implementations. It does work under all tested versions of
              Solaris and GNU/Linux.

       --cpu-limit[=<arg>]

              Limit the cpu time the program should run. The optional argument
              is the CPU time in seconds. The program will terminate
              immediately after reaching the time limit, regardless of
              internal state. This option may not work everywhere, due to
              broken and/or strange behaviour of setrlimit() in some UNIX
              implementations. It does work under all tested versions of
              Solaris, HP-UX and GNU/Linux. As a side effect, this option will
              inhibit core file writing. The option without the optional
              argument is equivalent to --cpu-limit=300.

       --soft-cpu-limit[=<arg>]

              Limit the cpu time spend in grounding. After the time expires,
              the prover will print an partial system. The option without the
              optional argument is equivalent to --soft-cpu-limit=310.

       -i

       --add-one-instance

              If the grounding procedure runs out of time or memory, try to
              add at least one instance of each clause to the set. This might
              fail for  really large clause sets, since the reserve memory
              kept for this purpose may be insufficient.

       -g <arg>

       --give-up=<arg>

              Give up early if the problem is unlikely to be reasonably small.
              If run without constraints, the programm will give up if the
              clause with the largest number of instances will be expanded
              into more than this number of instances. If run with contraints,
              the program keeps a running count and will terminate if the
              estimated total number of clauses would exceed this value . A
              value of 0 will leave this test disabled.

       -c

       --constraints

              Use global purity constraints to restrict the number of
              instantiations done.

       -C

       --local-constraints

              Use local purity constraints to further restrict the number of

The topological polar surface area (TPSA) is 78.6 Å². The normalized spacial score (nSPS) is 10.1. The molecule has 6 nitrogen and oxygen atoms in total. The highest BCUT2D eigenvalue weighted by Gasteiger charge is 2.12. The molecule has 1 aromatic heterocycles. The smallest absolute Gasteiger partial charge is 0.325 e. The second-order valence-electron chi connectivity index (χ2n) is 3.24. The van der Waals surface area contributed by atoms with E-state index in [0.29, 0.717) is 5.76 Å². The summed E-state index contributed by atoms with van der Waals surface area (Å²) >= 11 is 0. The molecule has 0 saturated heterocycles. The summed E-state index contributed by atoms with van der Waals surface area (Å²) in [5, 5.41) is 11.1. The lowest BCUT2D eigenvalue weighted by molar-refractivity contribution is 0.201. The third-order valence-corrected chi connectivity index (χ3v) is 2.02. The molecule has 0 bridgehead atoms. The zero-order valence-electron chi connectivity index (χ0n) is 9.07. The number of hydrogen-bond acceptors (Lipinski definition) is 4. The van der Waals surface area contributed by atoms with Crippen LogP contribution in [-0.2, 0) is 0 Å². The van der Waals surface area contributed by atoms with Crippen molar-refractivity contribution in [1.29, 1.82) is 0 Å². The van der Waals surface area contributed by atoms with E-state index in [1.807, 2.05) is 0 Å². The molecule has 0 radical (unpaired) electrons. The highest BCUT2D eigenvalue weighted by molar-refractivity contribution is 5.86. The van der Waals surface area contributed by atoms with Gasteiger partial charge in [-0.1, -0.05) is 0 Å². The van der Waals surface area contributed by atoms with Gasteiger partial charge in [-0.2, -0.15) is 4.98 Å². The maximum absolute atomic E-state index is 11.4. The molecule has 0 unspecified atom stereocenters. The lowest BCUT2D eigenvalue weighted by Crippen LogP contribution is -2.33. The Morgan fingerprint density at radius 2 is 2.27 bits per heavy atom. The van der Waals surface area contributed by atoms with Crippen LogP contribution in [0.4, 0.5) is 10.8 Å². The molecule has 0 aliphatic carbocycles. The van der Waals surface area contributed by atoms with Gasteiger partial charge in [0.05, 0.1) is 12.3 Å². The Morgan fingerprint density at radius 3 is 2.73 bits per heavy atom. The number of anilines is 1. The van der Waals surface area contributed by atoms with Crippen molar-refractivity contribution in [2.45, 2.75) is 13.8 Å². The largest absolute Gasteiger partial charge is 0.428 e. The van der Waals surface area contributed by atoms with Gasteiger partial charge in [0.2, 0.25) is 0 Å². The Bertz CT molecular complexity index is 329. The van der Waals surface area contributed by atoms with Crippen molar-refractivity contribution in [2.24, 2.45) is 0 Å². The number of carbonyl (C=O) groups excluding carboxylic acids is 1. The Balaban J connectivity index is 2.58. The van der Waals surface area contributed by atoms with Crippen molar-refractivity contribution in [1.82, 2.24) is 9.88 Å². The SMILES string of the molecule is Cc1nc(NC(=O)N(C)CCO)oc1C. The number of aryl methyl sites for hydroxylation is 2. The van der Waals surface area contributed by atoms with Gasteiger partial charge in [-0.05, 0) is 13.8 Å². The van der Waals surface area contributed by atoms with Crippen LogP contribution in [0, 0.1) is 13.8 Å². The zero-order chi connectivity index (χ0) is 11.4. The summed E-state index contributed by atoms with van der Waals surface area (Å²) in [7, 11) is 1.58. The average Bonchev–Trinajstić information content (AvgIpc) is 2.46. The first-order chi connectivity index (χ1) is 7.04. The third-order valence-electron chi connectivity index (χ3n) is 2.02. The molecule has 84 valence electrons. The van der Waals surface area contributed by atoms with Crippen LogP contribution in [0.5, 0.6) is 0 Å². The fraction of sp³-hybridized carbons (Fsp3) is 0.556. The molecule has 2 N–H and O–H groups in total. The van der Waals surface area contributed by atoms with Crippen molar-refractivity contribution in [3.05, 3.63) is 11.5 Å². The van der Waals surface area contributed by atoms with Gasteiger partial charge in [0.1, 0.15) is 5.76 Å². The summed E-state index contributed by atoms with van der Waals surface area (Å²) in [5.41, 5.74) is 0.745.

instantiations done. Implies the previous option. Not yet
              implemented!  Note to self: Split clauses need to get fresh
              variables if this is to work!

       -M

       --fix-minisat

              Fix the preamble to include only the maximum variable index, to
              compensate for MiniSAT's problematic interpretation of the DIMAC
              syntax.

REPORTING BUGS
       Report bugs to <schulz@eprover.org>. Please include the following, if
       possible:

       * The version of the package as reported by eprover --version.

       * The operating system and version.

       * The exact command line that leads to the unexpected behaviour.

       * A description of what you expected and what actually happend.

       * If possible all input files necessary to reproduce the bug.

COPYRIGHT
       Copyright 1998-2014 by Stephan Schulz, schulz@eprover.org

       This program is a part of the support structure for the E equational
       theorem prover. You can find the latest version of the E distribution
       as well as additional information at http://www.eprover.org

       This program is free software; you can redistribute it and/or modify it
       under the terms of the GNU General Public License as published by the
       Free Software Foundation; either version 2 of the License, or (at your
       option) any later version.

       This program is distributed in the hope that it will be useful, but
       WITHOUT ANY WARRANTY; without even the implied warranty of
       MERCHANTABILITY or FITNESS FOR A PARTICULAR PURPOSE.  See the GNU
       General Public License for more details.

       You should have received a copy of the GNU General Public License along
       with this program (it should be contained in the top level directory of
       the distribution in the file COPYING); if not, write to the Free
       Software Foundation, Inc., 59 Temple Place, Suite 330, Boston, MA
       02111-1307 USA

       The original copyright holder can be contacted as

       Stephan Schulz DHBW Stuttgart Fakultaet Technik Informatik
       Rotebuehlplatz 41 70178 Stuttgart Germany



eground 1.9                        July 2015                        EGROUND(1)